Following the Mexican declaration of war in 1810, protracted fighting erupts cross the country until Independence is won in 1821. War leaves Mexico in a state of disorder and deterioration; slowly the Mexicans begin building their social and political infrastructure to make way for republican government. This process is interrupted by a U.S. invasion of Mexico in 1846; by the terms of the Treaty of Guadalupe Hidalgo (1848), Mexico cedes a large portion of its northern territory to the U.S. In the mid-1850s, important steps are taken in the democratic evolution, including a new constitution that separates church and state (in effect until 1917). Under the leadership of the first Indian president of the Americas, Benito Juárez (1806–1872), Mexico drives the French out and founds a democratic republic that survives until Juárez’s death in 1872. In 1876, Porfirio Díaz (1830–1915) leads a military takeover of Mexico City and assumes the presidency (1876–80; 1884–1911). To the detriment of indigenous Mexicans, he promotes railroad construction, increased trade, and modernization by concessions to foreign investors. Reaction against this Porfiriato, as his rule is called, precipitates the Revolution of 1910.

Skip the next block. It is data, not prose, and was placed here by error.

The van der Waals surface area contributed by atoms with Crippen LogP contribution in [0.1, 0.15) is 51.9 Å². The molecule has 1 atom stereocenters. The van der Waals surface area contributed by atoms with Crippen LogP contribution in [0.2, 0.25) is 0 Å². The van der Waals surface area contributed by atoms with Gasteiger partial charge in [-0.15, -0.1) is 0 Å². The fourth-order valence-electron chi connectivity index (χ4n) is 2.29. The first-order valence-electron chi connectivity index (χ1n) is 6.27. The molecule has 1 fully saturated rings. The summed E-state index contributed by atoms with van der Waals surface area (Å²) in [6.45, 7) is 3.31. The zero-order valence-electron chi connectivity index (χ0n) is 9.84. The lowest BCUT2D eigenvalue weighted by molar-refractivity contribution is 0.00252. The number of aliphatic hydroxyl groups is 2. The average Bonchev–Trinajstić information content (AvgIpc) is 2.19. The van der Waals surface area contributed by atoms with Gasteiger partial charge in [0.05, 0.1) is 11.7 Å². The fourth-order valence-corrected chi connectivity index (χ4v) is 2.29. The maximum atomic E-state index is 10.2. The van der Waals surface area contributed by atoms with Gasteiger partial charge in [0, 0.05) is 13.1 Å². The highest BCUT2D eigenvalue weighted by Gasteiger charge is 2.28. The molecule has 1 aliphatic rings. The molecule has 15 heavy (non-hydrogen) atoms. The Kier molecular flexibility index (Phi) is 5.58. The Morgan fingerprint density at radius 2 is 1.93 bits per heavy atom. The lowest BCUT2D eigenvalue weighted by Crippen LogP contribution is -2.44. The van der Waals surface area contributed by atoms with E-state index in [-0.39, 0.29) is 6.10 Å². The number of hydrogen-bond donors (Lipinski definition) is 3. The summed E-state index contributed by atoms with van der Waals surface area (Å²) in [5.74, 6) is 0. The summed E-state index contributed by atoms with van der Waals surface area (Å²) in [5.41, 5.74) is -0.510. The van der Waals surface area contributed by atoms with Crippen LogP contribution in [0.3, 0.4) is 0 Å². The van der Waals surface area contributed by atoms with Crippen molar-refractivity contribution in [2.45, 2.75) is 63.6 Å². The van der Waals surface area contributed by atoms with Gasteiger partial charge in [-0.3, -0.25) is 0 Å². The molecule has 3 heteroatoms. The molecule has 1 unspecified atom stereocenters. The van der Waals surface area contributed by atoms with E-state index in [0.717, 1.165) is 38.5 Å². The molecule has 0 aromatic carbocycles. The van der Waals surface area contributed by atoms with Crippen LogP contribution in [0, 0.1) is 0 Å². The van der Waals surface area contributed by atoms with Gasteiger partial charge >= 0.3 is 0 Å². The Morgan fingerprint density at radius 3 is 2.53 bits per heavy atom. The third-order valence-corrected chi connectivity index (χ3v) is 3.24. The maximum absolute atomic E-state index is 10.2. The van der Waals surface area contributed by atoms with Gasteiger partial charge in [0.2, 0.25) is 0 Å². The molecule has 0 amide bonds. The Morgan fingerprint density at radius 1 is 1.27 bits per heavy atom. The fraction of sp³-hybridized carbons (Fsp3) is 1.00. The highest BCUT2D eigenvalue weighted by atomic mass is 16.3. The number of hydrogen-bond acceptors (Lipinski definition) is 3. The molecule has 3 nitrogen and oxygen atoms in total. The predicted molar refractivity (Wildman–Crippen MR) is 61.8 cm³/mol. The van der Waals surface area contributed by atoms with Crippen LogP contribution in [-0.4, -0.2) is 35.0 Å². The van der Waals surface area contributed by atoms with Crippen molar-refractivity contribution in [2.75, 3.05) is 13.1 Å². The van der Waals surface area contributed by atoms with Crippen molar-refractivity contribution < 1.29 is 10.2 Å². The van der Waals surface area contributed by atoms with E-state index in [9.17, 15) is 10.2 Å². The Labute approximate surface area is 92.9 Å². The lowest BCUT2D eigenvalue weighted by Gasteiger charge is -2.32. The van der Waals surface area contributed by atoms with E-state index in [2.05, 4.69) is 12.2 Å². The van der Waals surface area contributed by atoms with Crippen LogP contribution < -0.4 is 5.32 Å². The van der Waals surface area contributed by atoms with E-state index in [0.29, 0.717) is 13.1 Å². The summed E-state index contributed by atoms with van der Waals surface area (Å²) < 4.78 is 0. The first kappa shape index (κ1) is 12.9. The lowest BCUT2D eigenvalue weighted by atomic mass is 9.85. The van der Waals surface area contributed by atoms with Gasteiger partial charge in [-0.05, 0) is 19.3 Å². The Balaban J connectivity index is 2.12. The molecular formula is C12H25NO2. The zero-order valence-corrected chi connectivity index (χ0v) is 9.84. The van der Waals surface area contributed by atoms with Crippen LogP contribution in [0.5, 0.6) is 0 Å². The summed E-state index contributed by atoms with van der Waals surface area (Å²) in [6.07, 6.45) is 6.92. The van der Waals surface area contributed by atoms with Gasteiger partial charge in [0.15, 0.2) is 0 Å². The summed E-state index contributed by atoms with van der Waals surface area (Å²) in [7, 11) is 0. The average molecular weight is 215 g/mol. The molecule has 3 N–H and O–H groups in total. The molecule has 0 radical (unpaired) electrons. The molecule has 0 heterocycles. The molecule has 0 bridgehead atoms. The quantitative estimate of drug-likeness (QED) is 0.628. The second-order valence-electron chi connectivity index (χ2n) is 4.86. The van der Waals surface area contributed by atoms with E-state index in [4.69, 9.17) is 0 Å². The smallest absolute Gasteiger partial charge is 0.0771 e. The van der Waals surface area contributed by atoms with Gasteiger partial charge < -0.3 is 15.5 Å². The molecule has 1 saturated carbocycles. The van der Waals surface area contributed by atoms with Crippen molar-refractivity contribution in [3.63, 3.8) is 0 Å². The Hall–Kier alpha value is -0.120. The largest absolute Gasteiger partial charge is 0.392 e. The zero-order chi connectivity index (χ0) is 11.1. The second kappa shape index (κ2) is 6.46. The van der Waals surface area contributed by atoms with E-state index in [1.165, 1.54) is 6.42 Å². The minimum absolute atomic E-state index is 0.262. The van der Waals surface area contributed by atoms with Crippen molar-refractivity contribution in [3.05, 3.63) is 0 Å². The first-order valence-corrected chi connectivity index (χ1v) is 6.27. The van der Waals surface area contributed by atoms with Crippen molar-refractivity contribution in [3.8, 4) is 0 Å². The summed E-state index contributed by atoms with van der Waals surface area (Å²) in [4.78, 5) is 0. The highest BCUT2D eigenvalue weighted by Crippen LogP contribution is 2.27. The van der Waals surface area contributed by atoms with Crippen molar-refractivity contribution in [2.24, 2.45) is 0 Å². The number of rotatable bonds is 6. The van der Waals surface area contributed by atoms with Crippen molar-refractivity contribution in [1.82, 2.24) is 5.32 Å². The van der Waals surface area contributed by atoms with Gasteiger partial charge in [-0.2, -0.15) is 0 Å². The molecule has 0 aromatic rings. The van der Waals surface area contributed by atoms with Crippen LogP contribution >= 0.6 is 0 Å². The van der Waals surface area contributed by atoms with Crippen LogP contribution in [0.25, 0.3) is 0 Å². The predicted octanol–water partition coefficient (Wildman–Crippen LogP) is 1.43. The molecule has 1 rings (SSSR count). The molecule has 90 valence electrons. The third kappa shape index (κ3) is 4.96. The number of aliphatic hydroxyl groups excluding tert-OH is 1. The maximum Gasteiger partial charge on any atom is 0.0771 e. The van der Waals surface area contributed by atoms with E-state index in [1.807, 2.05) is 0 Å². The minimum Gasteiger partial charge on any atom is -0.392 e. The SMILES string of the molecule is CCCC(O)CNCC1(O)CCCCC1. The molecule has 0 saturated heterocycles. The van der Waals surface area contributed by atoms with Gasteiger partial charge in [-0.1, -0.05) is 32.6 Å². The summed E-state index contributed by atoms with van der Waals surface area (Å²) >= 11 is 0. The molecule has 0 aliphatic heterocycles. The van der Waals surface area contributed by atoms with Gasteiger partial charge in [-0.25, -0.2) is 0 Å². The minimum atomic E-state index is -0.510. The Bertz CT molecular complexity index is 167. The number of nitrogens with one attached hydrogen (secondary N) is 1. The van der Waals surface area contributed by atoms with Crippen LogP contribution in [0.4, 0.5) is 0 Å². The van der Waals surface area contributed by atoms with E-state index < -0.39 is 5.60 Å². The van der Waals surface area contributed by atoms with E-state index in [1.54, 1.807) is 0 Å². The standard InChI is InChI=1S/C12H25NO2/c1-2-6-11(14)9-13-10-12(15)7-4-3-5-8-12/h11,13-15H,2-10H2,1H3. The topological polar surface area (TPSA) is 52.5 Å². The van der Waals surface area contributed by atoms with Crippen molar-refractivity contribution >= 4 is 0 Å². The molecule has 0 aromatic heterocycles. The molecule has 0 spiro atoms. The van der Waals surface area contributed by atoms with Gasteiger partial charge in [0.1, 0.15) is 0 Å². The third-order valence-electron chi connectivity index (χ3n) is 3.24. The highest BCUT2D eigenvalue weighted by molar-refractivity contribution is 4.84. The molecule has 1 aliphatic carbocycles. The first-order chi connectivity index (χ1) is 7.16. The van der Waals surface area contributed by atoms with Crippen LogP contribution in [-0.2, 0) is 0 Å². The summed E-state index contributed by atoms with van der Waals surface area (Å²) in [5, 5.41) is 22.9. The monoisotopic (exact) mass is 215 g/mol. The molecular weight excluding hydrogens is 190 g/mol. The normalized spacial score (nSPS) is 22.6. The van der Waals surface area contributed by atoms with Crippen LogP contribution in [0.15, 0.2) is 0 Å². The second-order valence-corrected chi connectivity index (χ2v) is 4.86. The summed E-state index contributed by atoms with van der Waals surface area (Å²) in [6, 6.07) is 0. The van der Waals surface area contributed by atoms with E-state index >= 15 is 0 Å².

While under Spanish rule, Central America is a colonial backwater and lags economically and culturally behind other centers. It is spared the bloody wars that characterize the independence movements of Mexico and Spanish South America. In 1823, the United Provinces of Central America is formed, consisting of Guatemala, El Salvador, Honduras, Nicaragua, and Costa Rica (Panama is part of Colombia until 1903, Belize a colony of British Honduras until 1973). Destructive civil wars and political unrest ensue, so that by 1841 the five countries split apart. Instead of realizing the dream of a united and prosperous independent isthmian nation, Central America remains a feuding cluster of city-states calling themselves “republics.” Despite the failure of a union, their individual flags—all bearing a white stripe between two blue stripes (land between the two oceans)—symbolize shared histories and future hopes. Plans to construct an inter-oceanic canal through Central America spells continual international interference in the affairs of the region, particularly from Britain and the U.S. These plans culminate in the Panama Canal in 1914.